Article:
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April, 2008 | Manolo for the Home - Part 2
Archive - April, 2008

Five things I can’t live without

Everyone has that short list of items they’d take with them to that hypothetical desert island that comes up now and again in conversation. Much of the time, those things special to us wouldn’t be of much use to us on that island (what good is a Kitchenaid mixer without electricity?) but we’d haul them along with us anyway. Human being are kind of like magpies that way, and more power to us. I think that our ability to imbue inanimate objects with emotional value is fascinating.

Here’s my list, which I put together just now. I didn’t let myself think too much about my choices because I wanted to see where my impulses would take me.


1. I try to keep an unending supply of petit fours in my pantry. Sometimes I buy ‘em, and sometimes I make ‘em from scratch. You don’t want to run into me on the street when I’ve run out. Little cakes…they are my crack.

Pretty things with a name that reads like a disease

2. My collection of Russian khokhloma kitchenware is important to me because it represents a connection to my heritage. Well, part of my heritage seeing as that I’m what one might not-so-politely call a mutt. In more courteous conversation I hail from “mixed ancestry.”

Ooh, creepy! I like!

3. I always admired my grandparents’ collection of masks from different parts of the world, and now I have all sorts of masks of my own. Why do I like creepy faces hanging inside my house but hate the creepy faces hanging outside of other people’s houses? I’m going to guess it’s because mine are culturally relevant. I do worry that they’re going to scare the hell out of my kids someday!

It really sucks!

4. My red Oreck upright rocks my socks — it was a hand-me-down from my grandparents, and thank goodness for that. Vacuums are way more expensive than I assumed they’d be back before I ever had a floor of my own to keep clean.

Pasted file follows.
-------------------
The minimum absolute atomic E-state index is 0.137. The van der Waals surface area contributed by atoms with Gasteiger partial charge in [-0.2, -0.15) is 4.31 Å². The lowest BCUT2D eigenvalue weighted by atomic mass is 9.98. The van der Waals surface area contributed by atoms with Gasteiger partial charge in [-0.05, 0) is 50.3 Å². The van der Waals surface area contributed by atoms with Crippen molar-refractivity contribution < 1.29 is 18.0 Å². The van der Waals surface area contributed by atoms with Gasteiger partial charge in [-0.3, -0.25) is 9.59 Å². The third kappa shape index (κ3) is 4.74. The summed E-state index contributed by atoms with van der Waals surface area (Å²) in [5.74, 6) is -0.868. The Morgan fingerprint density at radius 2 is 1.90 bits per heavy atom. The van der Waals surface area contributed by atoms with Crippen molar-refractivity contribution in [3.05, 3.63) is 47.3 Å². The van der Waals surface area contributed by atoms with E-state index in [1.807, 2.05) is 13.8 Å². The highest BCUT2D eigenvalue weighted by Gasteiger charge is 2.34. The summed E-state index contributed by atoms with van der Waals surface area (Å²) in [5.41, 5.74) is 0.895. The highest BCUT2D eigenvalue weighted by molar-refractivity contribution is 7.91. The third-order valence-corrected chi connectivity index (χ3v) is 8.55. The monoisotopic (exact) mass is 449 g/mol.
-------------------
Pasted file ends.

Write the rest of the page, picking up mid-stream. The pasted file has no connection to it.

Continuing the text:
Here kitty, kitty, kitty, kitty!

5. As annoying and yucky and mean as they can be, I adore my my quatro of cats. Did you think I was going to say “the litter box?” Having living beings around is, in some way, invigorating, if only because I find myself chasing them around the house with the spritz bottle.

I guess at my core I am a crazy, cake-eating cat-lady neat-freak who has a weakness for other cultures. Now tell me, what are the five things that you wouldn’t want to live without? And what does your list say about you?

Live like you’ve always wanted to live — at least until the house sells

I just happened upon a The Complete Idiot’s Guide to Staging your Home, which is how you know some concept has officially entered the collective consciousness. Naturally, there’s also a Home Staging for Dummies.

Looks good and empty. Hotelish is ALMOST what you’re going for.

I only saw a single staged home when searching for properties around Boston, and I was more than a bit surprised. I saw many, many houses that looked like the owners (or previous owners) hadn’t even bothered to run a dust cloth over the windowsills. Personally, I was mortified when I couldn’t really even tidy up when showing my old apartment. Yes, I could clean the cat hair out of the corners, but the mountains of boxes made staging utterly impossible. However, the apartment was in a desirable area and cheap to boot, so it was snapped up quickly.